Wisps of smoke rise from the water and the fiery metal sizzles as it’s doused after being hammered into shape.

A variety of horseshoes and decorative art objects are being handcrafted by teams of blacksmiths practicing their craft before the Calgary Stampede competition begins this weekend.

Backlit by glowing embers in portable fire pots, a petite, blond woman stands out from the burly men in black. In a profession that’s long been dominated by men, Riley Swanby is forging a career and a name for herself.

“To me, I never look at myself as different,” she says. “There’s some good, some bad with being a woman. There are some people who hire me because I am a girl and others who won’t hire me because of that.”

At the age of 23, Swanby already has some pretty impressive credentials. She’s been working alongside her father Erik, who’s also a farrier, since she was a young girl growing up near Crossfield. He’s been a member of the Stampede blacksmith committee for years and now, so is his daughter.

“I’ve been hanging out here since I was a little girl. I got on the committee at 18 and I fell in love with it.”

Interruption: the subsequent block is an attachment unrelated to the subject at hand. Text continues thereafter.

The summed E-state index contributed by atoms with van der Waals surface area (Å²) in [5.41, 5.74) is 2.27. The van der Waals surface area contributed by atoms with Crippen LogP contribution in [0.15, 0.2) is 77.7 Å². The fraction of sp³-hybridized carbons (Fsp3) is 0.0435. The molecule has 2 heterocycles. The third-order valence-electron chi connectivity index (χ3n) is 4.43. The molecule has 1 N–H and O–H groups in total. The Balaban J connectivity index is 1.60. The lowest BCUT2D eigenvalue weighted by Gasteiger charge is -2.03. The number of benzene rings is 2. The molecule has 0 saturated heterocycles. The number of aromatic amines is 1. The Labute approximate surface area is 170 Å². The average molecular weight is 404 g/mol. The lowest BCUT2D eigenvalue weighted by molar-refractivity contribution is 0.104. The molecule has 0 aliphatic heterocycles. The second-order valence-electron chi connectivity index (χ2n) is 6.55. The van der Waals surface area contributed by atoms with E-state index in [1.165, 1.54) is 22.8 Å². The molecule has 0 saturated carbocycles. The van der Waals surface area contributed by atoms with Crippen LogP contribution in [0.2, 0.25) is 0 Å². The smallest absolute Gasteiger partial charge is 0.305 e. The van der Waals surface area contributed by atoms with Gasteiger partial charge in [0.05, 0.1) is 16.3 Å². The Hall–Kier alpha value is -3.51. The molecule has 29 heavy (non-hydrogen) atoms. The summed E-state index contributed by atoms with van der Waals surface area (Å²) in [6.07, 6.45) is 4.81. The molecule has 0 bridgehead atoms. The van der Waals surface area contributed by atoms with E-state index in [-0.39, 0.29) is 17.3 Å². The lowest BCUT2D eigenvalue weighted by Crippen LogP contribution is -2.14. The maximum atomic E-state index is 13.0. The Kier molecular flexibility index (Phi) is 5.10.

Eschewing a more traditional career, Swanby began researching horseshoeing schools and settled on one in Kentucky where she was the only woman in her class in the first semester.

“I had to get some tough skin at school. I never thought of myself as a feminist, but that kind of changed at school,” she says. “I had to be quick-witted, but also prove myself with my skills.”

Beyond the novelty of it, being a female blacksmith does have some advantages, says Swanby. She feels she’s more detail-oriented and sometimes has a softer approach to the horses, but acknowledges she’s at a disadvantage if the horse isn’t interested in being shod. She isn’t a fan of working on draft horses or other large breeds, which can weigh as much as much as 900 kilograms.

“There are some things I struggle with. I don’t have brute strength, so I’ve had to learn to play more of a mind-game if they’re not co-operating.”

Swanby describes her first semester at school was “brutal.” She had to learn the technical skills of forging metal, the biomechanics and anatomy of equine science, while her body also had some adapting to do.

“It was brutal. Mentally I had so much to learn and your body is also learning. It’s so physically demanding. It’s important to look after yourself because I don’t want to burn out at 30.”

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